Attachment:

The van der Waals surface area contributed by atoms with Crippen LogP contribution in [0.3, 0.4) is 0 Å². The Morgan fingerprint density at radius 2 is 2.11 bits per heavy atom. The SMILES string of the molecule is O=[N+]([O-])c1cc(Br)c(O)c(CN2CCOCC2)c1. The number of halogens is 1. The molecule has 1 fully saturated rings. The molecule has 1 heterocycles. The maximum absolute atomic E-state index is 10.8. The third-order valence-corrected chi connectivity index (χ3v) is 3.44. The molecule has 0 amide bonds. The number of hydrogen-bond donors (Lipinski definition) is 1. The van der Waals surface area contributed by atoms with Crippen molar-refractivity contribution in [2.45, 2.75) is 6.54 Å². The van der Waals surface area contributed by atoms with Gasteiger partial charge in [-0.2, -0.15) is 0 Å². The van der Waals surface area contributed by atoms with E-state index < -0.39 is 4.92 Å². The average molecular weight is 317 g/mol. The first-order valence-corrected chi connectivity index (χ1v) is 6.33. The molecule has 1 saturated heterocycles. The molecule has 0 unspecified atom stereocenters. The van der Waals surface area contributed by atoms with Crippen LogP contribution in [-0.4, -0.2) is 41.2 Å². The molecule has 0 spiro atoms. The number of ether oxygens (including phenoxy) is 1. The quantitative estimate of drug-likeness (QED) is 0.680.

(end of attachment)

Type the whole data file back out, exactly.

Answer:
The van der Waals surface area contributed by atoms with Crippen LogP contribution in [0.3, 0.4) is 0 Å². The Morgan fingerprint density at radius 2 is 2.11 bits per heavy atom. The SMILES string of the molecule is O=[N+]([O-])c1cc(Br)c(O)c(CN2CCOCC2)c1. The number of halogens is 1. The molecule has 1 fully saturated rings. The molecule has 1 heterocycles. The maximum absolute atomic E-state index is 10.8. The third-order valence-corrected chi connectivity index (χ3v) is 3.44. The molecule has 0 amide bonds. The number of hydrogen-bond donors (Lipinski definition) is 1. The van der Waals surface area contributed by atoms with Crippen molar-refractivity contribution in [2.45, 2.75) is 6.54 Å². The van der Waals surface area contributed by atoms with Gasteiger partial charge in [-0.2, -0.15) is 0 Å². The van der Waals surface area contributed by atoms with E-state index < -0.39 is 4.92 Å². The average molecular weight is 317 g/mol. The first-order valence-corrected chi connectivity index (χ1v) is 6.33. The molecule has 1 saturated heterocycles. The molecule has 0 unspecified atom stereocenters. The van der Waals surface area contributed by atoms with Crippen LogP contribution in [-0.4, -0.2) is 41.2 Å². The molecule has 0 spiro atoms. The number of ether oxygens (including phenoxy) is 1. The quantitative estimate of drug-likeness (QED) is 0.680.